In 1929 Brockway was elected as the Member of Parliament for Leyton East and stood down from the paper. He was replaced by John Paton.[8] Paton was also an advocate of the living wage policy, but gave only reluctant support to the idea that the ILP should split from the Labour Party.[17]

Out of Parliament again in 1931, Brockway returned to the editor's chair, remaining in the post until 1946, when he resigned from the ILP and rejoined the Labour Party.[18]

On 11 March 1938, the magazine published an editorial (titled Stalin-Stop!) calling on Joseph Stalin to end the Moscow Trials.[19]

George Orwell's essay "Why I Joined the Independent Labour Party" was published in New Leader on 28 June 1938.[20]

After the Second World War edit

Facing a severe decline as many of its activists defected to Labour, the ILP relaunched the paper as the Socialist Leader in 1946, with Douglas Rogers as editor. F. A. Ridley and George Stone were appointed joint editors in 1947, Ridley standing down the following year,[21] but continuing to write regularly for it.[22] Stone pursued a "third force" policy, opposing both capitalism and the Soviet Union. The ILP continued to decline, but remained able to publish a weekly newspaper.[23] A Conservative politician, Cyril Wilson Black, successfully prosecuted the paper for libel after it described him as a racist.[24]

In 1975 the ILP decided to dissolve itself into the Labour Party, renaming its paper as the Labour Leader once again and moving back to monthly publication.[25] Relaunched with a claim to be "Labour's Independent Monthly",[26] it was published by Independent Labour Publications until 1986.[27]

Editors edit

1888: Keir Hardie
1905: John Bruce Glasier
1909: J. T. Mills
1912: Fenner Brockway
1916: Katherine Glasier
1922: H. N. Brailsford
1926: Fenner Brockway
1929: Ernest E. Hunter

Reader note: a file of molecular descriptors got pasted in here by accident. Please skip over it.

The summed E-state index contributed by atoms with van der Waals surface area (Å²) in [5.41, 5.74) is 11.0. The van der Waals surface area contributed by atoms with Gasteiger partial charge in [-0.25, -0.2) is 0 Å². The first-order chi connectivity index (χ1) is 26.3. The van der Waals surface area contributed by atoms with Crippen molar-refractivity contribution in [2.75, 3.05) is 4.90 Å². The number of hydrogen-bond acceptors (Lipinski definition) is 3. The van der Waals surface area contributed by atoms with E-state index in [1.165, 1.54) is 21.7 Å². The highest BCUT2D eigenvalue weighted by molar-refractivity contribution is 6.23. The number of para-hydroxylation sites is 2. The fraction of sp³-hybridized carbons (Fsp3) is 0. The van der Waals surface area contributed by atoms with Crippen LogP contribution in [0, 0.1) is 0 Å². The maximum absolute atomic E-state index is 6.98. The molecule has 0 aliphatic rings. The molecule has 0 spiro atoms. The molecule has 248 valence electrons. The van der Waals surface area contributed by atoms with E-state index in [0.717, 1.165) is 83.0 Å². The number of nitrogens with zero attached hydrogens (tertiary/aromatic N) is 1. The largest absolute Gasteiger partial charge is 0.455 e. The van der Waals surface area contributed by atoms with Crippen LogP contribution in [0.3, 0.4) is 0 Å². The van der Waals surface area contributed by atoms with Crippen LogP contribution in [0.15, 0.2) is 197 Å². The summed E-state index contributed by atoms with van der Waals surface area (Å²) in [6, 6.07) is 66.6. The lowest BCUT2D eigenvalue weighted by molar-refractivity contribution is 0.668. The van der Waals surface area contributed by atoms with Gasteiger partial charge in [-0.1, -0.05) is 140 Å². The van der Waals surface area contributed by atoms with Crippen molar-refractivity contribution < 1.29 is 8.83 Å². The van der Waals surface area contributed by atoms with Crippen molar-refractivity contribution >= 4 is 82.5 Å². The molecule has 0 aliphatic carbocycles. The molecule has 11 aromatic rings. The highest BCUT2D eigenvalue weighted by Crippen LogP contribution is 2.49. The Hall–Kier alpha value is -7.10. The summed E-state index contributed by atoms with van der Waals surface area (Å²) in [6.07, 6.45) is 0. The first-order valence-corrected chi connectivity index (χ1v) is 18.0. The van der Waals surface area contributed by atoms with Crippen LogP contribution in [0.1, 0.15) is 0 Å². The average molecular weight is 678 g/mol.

1930: John Paton
1931: Fenner Brockway
1946: Douglas Rogers
1947: Frank Ridley and George Stone
1948: George Stone
1960: Wilfred Wigham
1963: Jack Ellis
1964: Douglas Kepper
1966: John Downing
1970: Robin Jenkins
1970s: Alistair Graham

References edit

  1. ^ a b c d e "Hardie, (James) Keir", Oxford Dictionary of National Biography
  2. ^ a b David Howell, British Workers and the Independent Labour Party, 1888-1906, p.146
  3. ^ "Glasier, John Bruce", Oxford Dictionary of National Biography
  4. ^ "Jowett, Frederick William", Oxford Dictionary of National Biography
  5. ^ White, John Campbell, Oxford Dictionary of National Biography
  6. ^ "Newbold, (John Turner) Walton", Oxford Dictionary of National Biography
  7. ^ a b Fenner Brockway Archived 24 September 2015 at the Wayback Machine, Learn Peace (Peace Pledge Union)
  8. ^ a b Brockway, (Archibald) Fenner, Oxford Dictionary of National Biography
  9. ^ a b "Glasier, Katharine St John Bruce", Oxford Dictionary of National Biography
  10. ^ Cases of general interest, The National Archives
  11. ^ "Allen, (Reginald) Clifford", Oxford Dictionary of National Biography
  12. ^ "Hamilton, Mary Agnes", Oxford Dictionary of National Biography
  13. ^ a b c Clare Leighton and Patricia Jaffé, The Wood Engravings of Clare Leighton. Cambridge, England : Silent Books, 1992. ISBN 1851830294 (p. 9)
  14. ^ a b F. M. Leventhal, "H. N. Brailsford and the New Leader". Journal of Contemporary History. Vol. 9, No. 1 (Jan., 1974), (pp. 91-113)
  15. ^ J. Lawrence Mitchell, T. F. Powys: Aspects of A Life Brynmill Press Ltd, 2005. ISBN 090783986X (p. 129).
  16. ^ "Brailsford, Henry Noel", Oxford Dictionary of National Biography
  17. ^ "Paton, John", Oxford Dictionary of National Biography
  18. ^ Janus: The Papers of Fenner Brockway
  19. ^ Paul Corthorn, In the Shadow of the Dictators : the British Left in the 1930s. London : Tauris Academic Studies. ISBN 1850438439 (p. 176,259)
  20. ^ The Collected Essays, Journalism and Letters of George Orwell Volume 1 - An Age Like This 1945-1950 p.373 (Penguin
  21. ^ David H. Tribe, 100 Years of Freethought
  22. ^ Terry Liddle, "Unfair to F. A. Ridley", Solidarity 3/87
  23. ^ "The "IS tradition" and the Independent Labour Party", Solidarity 3/87
  24. ^ "Black, Sir Cyril Wilson", Oxford Dictionary of National Biography
  25. ^ The ILP - a brief history, Independent Labour Publications
  26. ^ Newspapers - main runs Archived 2007-09-27 at the Wayback Machine, Working Class Movement Library
  27. ^ Labour Leader Archived 2007-09-30 at the Wayback Machine, Arbejdermuseet & Arbejderbevægelsens Bibliotek og Arkiv